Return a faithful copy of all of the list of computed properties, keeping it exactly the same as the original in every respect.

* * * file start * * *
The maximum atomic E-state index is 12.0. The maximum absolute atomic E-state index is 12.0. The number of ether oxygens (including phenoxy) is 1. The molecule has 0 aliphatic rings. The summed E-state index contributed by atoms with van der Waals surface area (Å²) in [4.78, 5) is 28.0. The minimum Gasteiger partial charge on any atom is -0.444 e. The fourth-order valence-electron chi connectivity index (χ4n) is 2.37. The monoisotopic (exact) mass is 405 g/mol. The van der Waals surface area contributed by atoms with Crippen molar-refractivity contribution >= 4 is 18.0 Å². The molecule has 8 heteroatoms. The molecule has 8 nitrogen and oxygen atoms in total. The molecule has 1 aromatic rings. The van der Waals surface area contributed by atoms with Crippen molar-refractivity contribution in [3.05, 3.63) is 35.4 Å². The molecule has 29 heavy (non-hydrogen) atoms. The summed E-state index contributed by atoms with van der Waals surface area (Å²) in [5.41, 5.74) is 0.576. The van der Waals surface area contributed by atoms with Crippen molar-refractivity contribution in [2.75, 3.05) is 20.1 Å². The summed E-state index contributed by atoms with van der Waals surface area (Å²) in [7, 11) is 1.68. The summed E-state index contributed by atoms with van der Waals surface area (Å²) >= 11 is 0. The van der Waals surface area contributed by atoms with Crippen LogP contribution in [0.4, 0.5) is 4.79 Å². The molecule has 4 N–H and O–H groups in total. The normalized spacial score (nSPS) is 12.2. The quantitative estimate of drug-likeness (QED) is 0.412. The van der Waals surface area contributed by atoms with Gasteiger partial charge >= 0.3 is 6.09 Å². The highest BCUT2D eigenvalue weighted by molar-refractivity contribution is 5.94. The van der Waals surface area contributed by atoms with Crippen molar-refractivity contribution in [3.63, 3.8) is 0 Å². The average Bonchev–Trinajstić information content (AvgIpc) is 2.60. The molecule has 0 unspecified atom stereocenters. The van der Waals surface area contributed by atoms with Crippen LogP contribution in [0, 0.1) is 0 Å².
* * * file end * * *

The maximum atomic E-state index is 12.0. The maximum absolute atomic E-state index is 12.0. The number of ether oxygens (including phenoxy) is 1. The molecule has 0 aliphatic rings. The summed E-state index contributed by atoms with van der Waals surface area (Å²) in [4.78, 5) is 28.0. The minimum Gasteiger partial charge on any atom is -0.444 e. The fourth-order valence-electron chi connectivity index (χ4n) is 2.37. The monoisotopic (exact) mass is 405 g/mol. The van der Waals surface area contributed by atoms with Crippen molar-refractivity contribution >= 4 is 18.0 Å². The molecule has 8 heteroatoms. The molecule has 8 nitrogen and oxygen atoms in total. The molecule has 1 aromatic rings. The van der Waals surface area contributed by atoms with Crippen molar-refractivity contribution in [3.05, 3.63) is 35.4 Å². The molecule has 29 heavy (non-hydrogen) atoms. The summed E-state index contributed by atoms with van der Waals surface area (Å²) in [5.41, 5.74) is 0.576. The van der Waals surface area contributed by atoms with Crippen molar-refractivity contribution in [2.75, 3.05) is 20.1 Å². The summed E-state index contributed by atoms with van der Waals surface area (Å²) in [7, 11) is 1.68. The summed E-state index contributed by atoms with van der Waals surface area (Å²) >= 11 is 0. The van der Waals surface area contributed by atoms with Crippen LogP contribution in [0.4, 0.5) is 4.79 Å². The molecule has 4 N–H and O–H groups in total. The normalized spacial score (nSPS) is 12.2. The quantitative estimate of drug-likeness (QED) is 0.412. The van der Waals surface area contributed by atoms with Gasteiger partial charge >= 0.3 is 6.09 Å². The highest BCUT2D eigenvalue weighted by molar-refractivity contribution is 5.94. The van der Waals surface area contributed by atoms with Crippen molar-refractivity contribution in [3.63, 3.8) is 0 Å². The average Bonchev–Trinajstić information content (AvgIpc) is 2.60. The molecule has 0 unspecified atom stereocenters. The van der Waals surface area contributed by atoms with Crippen LogP contribution in [0, 0.1) is 0 Å².